Tripoli has pulled away from the United Nations Security Council proposal to send forces into the country. Although Libya agreed to the plan when it was first proposed, it has now termed it as an “outside interference” and rejects their presence in the country. The Security Council wants the troop to assure the protection of its staff in the chaotic North African country.
Since the uprising against the Gadhafi regime in 2011, Libya has been marred with violence and the present government is struggling to govern the country. The decision not to allow UN troops into Libya was received as a shock by the Security Council.
Britain’s UN ambassador Mark Lyall Grant thinks that they can no longer go ahead with the 235 guard force proposal. He shared his worries regarding the safety of about 200 staff in the UN mission in Libya (UNSMIL) saying “they don’t have a great deal of security and that is something the council takes very seriously and we are waiting for a further proposal”.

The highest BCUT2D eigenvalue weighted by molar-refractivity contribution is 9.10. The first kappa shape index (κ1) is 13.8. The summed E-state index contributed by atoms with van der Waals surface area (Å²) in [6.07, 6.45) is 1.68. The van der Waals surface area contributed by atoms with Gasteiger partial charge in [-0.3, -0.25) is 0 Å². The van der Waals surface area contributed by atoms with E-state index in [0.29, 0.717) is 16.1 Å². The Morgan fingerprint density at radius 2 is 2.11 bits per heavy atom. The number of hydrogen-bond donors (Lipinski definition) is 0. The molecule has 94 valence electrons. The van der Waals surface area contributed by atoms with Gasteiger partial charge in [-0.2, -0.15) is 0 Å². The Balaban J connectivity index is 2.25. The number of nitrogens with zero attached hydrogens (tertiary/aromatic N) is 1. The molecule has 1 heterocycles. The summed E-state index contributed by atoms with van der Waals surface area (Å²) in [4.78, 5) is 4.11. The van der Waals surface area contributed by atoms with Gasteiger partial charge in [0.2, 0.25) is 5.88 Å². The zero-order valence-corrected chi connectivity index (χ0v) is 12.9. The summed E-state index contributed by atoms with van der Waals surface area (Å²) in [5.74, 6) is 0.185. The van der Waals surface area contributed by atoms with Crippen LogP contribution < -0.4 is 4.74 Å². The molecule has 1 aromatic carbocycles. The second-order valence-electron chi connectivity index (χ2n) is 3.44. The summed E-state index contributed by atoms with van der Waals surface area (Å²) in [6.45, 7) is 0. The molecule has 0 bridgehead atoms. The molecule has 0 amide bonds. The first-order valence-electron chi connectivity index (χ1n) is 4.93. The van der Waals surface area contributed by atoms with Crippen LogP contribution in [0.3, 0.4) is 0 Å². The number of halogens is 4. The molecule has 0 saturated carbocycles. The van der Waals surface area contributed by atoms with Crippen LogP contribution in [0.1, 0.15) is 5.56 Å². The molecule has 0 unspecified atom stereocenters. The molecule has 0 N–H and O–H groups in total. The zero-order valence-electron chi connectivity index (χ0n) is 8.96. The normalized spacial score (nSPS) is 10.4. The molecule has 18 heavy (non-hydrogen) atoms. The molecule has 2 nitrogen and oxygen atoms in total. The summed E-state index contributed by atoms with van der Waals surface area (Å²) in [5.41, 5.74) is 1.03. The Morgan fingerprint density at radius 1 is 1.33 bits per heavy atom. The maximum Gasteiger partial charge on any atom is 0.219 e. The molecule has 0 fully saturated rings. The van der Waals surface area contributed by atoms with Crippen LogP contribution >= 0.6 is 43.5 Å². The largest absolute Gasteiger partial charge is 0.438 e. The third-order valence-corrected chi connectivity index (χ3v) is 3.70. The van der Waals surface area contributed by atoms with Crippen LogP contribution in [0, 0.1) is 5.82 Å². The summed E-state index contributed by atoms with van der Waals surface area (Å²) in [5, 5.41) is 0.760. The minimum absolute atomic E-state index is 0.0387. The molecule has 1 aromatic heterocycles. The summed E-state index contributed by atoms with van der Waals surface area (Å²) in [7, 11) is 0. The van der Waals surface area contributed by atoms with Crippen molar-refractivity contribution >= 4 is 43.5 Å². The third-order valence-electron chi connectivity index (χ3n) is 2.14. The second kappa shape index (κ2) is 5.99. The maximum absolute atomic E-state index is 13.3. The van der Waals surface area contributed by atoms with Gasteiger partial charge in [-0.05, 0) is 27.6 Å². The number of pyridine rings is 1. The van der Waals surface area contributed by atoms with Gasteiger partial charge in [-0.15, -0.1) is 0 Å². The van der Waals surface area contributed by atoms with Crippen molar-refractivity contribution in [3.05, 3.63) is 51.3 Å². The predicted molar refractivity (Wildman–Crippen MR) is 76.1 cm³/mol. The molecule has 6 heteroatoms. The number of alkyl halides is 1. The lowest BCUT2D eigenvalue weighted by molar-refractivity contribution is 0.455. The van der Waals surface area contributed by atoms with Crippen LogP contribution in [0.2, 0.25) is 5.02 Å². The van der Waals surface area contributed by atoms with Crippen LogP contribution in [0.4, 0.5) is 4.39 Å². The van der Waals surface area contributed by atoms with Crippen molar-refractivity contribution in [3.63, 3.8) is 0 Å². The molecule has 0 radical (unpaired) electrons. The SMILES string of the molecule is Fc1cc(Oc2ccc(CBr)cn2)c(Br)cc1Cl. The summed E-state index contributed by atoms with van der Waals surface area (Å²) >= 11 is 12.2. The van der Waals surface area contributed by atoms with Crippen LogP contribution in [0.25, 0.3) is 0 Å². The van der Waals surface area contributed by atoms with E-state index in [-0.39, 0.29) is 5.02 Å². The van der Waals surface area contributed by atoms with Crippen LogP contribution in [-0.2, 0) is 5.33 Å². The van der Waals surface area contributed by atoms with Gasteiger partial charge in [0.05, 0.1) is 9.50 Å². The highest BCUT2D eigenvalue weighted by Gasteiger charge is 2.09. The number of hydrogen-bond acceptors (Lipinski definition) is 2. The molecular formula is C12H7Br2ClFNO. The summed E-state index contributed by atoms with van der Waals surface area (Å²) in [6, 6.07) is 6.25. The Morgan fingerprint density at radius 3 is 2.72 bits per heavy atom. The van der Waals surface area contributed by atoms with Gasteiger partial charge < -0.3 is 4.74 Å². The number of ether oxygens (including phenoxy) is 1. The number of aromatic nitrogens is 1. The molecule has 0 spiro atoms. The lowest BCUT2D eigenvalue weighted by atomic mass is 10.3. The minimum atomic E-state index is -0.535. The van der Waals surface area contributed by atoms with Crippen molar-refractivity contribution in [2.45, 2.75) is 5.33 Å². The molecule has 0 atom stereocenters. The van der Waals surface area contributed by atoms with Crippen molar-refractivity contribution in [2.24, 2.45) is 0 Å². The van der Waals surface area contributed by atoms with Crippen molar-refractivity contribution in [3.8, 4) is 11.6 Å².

However, UN Special Representative in Libya and head of UN Support Mission in Libya (UNSMIL) Tarek Mitri believes they can still persuade the Libyan authorities to accept the proposal. In a released statement, he stated that “the format and size of the guard unit is currently under review, so as to calm some worries and avoid any tendency towards unfounded explanations and assumptions, as well as avoid overstating the significance of an ordinary measure”. It was also stressed that “the task of the guard unit is of limited scope, and that its establishment is an ordinary measure taken by diplomatic missions”.
Libya’s transition has been hit with a deadlock. Militias tend to overpower the government and continue to govern certain regions.